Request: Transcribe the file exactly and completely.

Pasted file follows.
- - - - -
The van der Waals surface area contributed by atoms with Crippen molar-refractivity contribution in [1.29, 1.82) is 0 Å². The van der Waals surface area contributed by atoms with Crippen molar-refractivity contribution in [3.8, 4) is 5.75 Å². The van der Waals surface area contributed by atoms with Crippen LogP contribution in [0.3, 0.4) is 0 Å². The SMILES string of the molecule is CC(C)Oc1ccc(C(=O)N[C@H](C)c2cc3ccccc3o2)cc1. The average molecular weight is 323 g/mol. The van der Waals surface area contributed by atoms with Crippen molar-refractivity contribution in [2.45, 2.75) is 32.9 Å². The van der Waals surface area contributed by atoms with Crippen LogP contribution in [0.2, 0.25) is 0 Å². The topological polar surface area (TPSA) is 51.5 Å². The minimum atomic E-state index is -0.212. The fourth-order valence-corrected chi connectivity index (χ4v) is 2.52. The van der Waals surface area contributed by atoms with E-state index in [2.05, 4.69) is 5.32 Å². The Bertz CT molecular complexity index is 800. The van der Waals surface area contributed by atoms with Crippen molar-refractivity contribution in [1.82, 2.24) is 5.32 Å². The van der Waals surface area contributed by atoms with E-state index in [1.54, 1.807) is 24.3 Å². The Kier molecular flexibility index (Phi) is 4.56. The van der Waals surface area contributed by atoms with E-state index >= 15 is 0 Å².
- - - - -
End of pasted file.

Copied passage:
The van der Waals surface area contributed by atoms with Crippen molar-refractivity contribution in [1.29, 1.82) is 0 Å². The van der Waals surface area contributed by atoms with Crippen molar-refractivity contribution in [3.8, 4) is 5.75 Å². The van der Waals surface area contributed by atoms with Crippen LogP contribution in [0.3, 0.4) is 0 Å². The SMILES string of the molecule is CC(C)Oc1ccc(C(=O)N[C@H](C)c2cc3ccccc3o2)cc1. The average molecular weight is 323 g/mol. The van der Waals surface area contributed by atoms with Crippen molar-refractivity contribution in [2.45, 2.75) is 32.9 Å². The van der Waals surface area contributed by atoms with Crippen LogP contribution in [0.2, 0.25) is 0 Å². The topological polar surface area (TPSA) is 51.5 Å². The minimum atomic E-state index is -0.212. The fourth-order valence-corrected chi connectivity index (χ4v) is 2.52. The van der Waals surface area contributed by atoms with E-state index in [2.05, 4.69) is 5.32 Å². The Bertz CT molecular complexity index is 800. The van der Waals surface area contributed by atoms with Crippen molar-refractivity contribution in [1.82, 2.24) is 5.32 Å². The van der Waals surface area contributed by atoms with E-state index in [1.54, 1.807) is 24.3 Å². The Kier molecular flexibility index (Phi) is 4.56. The van der Waals surface area contributed by atoms with E-state index >= 15 is 0 Å².